by Rosemary Penwarden
The tobacco industry got nervous when people began to question the health impacts of cigarettes in the 1950s. In response, their marketers invented the filter-tipped cigarette, to screen out tar and nicotine and make the cigarette “safer”. The filters did not stop cancer; people just dragged harder or smoked more to get their nicotine fix, and filter-tipped cigarettes have dominated the market ever since.
Today’s fossil fuel industry is like the nervous tobacco industry of the 1950s. They know the burning of coal, oil and gas is speedily nudging our global thermometer to two degrees. Like their tobacco industry pals they have lied, cheated and even paid the same marketers to confuse us into ignoring the warning signs, continue with our fossil fuel addiction and allow them to make more profits.
And Fonterra has it bad. As the second largest user of coal in the country, Fonterra’s addiction keeps New Zealand’s fossil fuel industry thriving.
The fossil fuel spin doctors are marketing gas as the ‘clean’ alternative to dirty coal. Gas is the bridge to a renewable future. Gas provides ‘diversity’ in our forward-looking energy arsenal, according to Energy Minister Simon Bridges.
Gas: the filter-tipped cigarette of fossil fuel industry.
Most of Fonterra’s North Island milk drying plants are gas-fired, and their new plant at Pahiatua and recent expansion at Lichfield will use more. While the rest of us go electric, ride our bikes and turn off the lights Fonterra just keeps pumping it out, helping keep New Zealanders among the highest emitters per capita of greenhouse gases in the world.
But two problems present themselves to the proponents of coal, oil and gas. The first: a growing awareness, translating into action against fossil fuel expansion worldwide and a fast expanding global divestment movement. The second: facts.
As the Green Party explained in their campaign to prevent Nova Energy’s plans for new, fossil fuelled electricity in the Waikato, “Gas ain’t Green”. True, gas emits around half as much carbon dioxide as coal. This is useful for the oil companies who can virtuously call for a worldwide price on carbon to help wipe out that dirty old coal, give oil and gas the competitive advantage and allow them to continue plugging their filter-tipped climate-destroying product; ‘clean’ natural gas.
And burning gas emits about 75 per cent as much carbon dioxide as crude oil, slowing the climate damage by one year in every four.
But carbon dioxide emissions are only part of the gas problem. Natural gas only emits carbon dioxide after it is burned. Before it’s burned it is mostly methane, and methane leaks. Right now methane appears to be playing a big and immediate part in destroying our climate.
The industry’s ‘Gas is Green’ Iogo comes at a really bad time. At current rates we’ll have two degrees’ worth of human-caused greenhouse gases in our atmosphere as soon as the 2030s. Just when the next twenty years really matter, we’re sending more and more of the most potent greenhouse gas we can get our hands on into the rapidly warming atmosphere.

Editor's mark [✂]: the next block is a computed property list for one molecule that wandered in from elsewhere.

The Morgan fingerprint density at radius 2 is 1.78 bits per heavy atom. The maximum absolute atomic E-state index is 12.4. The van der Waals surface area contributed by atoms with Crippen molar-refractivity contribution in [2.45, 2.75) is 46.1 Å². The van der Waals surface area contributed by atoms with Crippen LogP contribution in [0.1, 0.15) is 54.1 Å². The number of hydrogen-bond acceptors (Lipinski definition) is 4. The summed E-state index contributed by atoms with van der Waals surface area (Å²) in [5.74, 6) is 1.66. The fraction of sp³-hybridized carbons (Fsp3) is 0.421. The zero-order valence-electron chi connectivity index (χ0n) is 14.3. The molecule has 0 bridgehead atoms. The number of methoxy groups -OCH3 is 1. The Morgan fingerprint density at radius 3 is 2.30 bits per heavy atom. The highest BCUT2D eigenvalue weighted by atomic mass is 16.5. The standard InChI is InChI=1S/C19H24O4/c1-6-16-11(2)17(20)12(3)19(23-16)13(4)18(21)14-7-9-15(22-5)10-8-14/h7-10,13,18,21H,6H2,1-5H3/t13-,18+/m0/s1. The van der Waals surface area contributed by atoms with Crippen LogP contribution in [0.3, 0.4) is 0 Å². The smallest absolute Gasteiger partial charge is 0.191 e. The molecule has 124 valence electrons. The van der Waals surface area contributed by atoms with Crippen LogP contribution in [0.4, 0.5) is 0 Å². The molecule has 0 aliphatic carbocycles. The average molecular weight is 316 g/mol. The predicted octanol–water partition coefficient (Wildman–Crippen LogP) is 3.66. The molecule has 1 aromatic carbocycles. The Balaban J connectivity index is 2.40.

Methane is 86 times more potent than CO2 over a twenty year period. Yes, it stays in the atmosphere for less time, but it’s the short term that counts if we are to avoid reaching the global warming tipping point described by Dr James Hansen and others, where feedback effects like arctic methane release will just keep the temperature going up irretrievably. Result? Ocean fish stock collapse, Amazon jungle die-off, many metres of sea level rise and more.
The US fracking revolution is not a bridge to clean energy. New research from Harvard shows that between 2002 and 2014 methane leakage from gas production and delivery in the US rose by up to 30%. Gas is delaying the urgent deployment of resources into renewable technologies, leaking dangerous methane into the atmosphere and, scientists confirm, may actually be exacerbating the climate problem.
Let’s not make the same mistake in Aotearoa. While the atmosphere has no borders we can at least learn from the mistakes made in the US and not add to them. There are 2,600 kilometres of high-pressure natural gas transmission pipelines in the North Island (none in the south), including the 307 km Maui pipeline that carries 78% of all of New Zealand’s natural gas. There are also many low pressure pipelines distributing gas to households and businesses like Fonterra. We don’t measure methane leakage here, but take a trip through back country Taranaki and sniff the air; it ain’t all cow shit out there.
Many studies besides the Harvard one find that even a very small amount of methane leakage from gas wells and transport systems can have a large climate impact — enough to cancel out any benefit of switching from coal to gas for a very long time.
Fonterra is getting a bad rap over coal. If they try to “green” up their image by switching to even more gas, we will be ready. We don’t buy filter-tipped.
Fonterra: don’t go there. Coal has to go but Gas ain’t Green.